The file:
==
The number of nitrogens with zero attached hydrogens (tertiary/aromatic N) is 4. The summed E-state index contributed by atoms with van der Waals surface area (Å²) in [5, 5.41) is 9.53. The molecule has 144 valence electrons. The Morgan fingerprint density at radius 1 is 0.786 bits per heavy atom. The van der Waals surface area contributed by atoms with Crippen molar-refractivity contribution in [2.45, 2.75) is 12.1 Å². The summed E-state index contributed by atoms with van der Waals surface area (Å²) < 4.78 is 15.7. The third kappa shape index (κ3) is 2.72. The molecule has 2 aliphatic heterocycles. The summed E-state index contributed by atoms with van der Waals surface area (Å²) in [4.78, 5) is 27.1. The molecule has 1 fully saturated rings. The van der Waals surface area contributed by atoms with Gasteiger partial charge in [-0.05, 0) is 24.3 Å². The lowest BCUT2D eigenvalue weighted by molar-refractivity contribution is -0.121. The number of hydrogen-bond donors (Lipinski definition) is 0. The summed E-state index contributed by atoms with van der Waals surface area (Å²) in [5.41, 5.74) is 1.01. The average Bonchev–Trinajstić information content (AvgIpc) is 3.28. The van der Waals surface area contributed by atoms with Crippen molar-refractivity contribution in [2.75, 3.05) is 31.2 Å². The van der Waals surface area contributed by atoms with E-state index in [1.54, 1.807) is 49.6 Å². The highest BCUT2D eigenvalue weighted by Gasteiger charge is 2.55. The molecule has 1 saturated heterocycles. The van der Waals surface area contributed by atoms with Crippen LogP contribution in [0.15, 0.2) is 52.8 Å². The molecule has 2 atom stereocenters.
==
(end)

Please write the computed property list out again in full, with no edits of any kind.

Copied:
The number of nitrogens with zero attached hydrogens (tertiary/aromatic N) is 4. The summed E-state index contributed by atoms with van der Waals surface area (Å²) in [5, 5.41) is 9.53. The molecule has 144 valence electrons. The Morgan fingerprint density at radius 1 is 0.786 bits per heavy atom. The van der Waals surface area contributed by atoms with Crippen molar-refractivity contribution in [2.45, 2.75) is 12.1 Å². The summed E-state index contributed by atoms with van der Waals surface area (Å²) < 4.78 is 15.7. The third kappa shape index (κ3) is 2.72. The molecule has 2 aliphatic heterocycles. The summed E-state index contributed by atoms with van der Waals surface area (Å²) in [4.78, 5) is 27.1. The molecule has 1 fully saturated rings. The van der Waals surface area contributed by atoms with Gasteiger partial charge in [-0.05, 0) is 24.3 Å². The lowest BCUT2D eigenvalue weighted by molar-refractivity contribution is -0.121. The number of hydrogen-bond donors (Lipinski definition) is 0. The summed E-state index contributed by atoms with van der Waals surface area (Å²) in [5.41, 5.74) is 1.01. The average Bonchev–Trinajstić information content (AvgIpc) is 3.28. The van der Waals surface area contributed by atoms with Crippen molar-refractivity contribution in [2.75, 3.05) is 31.2 Å². The van der Waals surface area contributed by atoms with E-state index in [1.54, 1.807) is 49.6 Å². The highest BCUT2D eigenvalue weighted by Gasteiger charge is 2.55. The molecule has 1 saturated heterocycles. The van der Waals surface area contributed by atoms with Crippen LogP contribution in [0.15, 0.2) is 52.8 Å². The molecule has 2 atom stereocenters.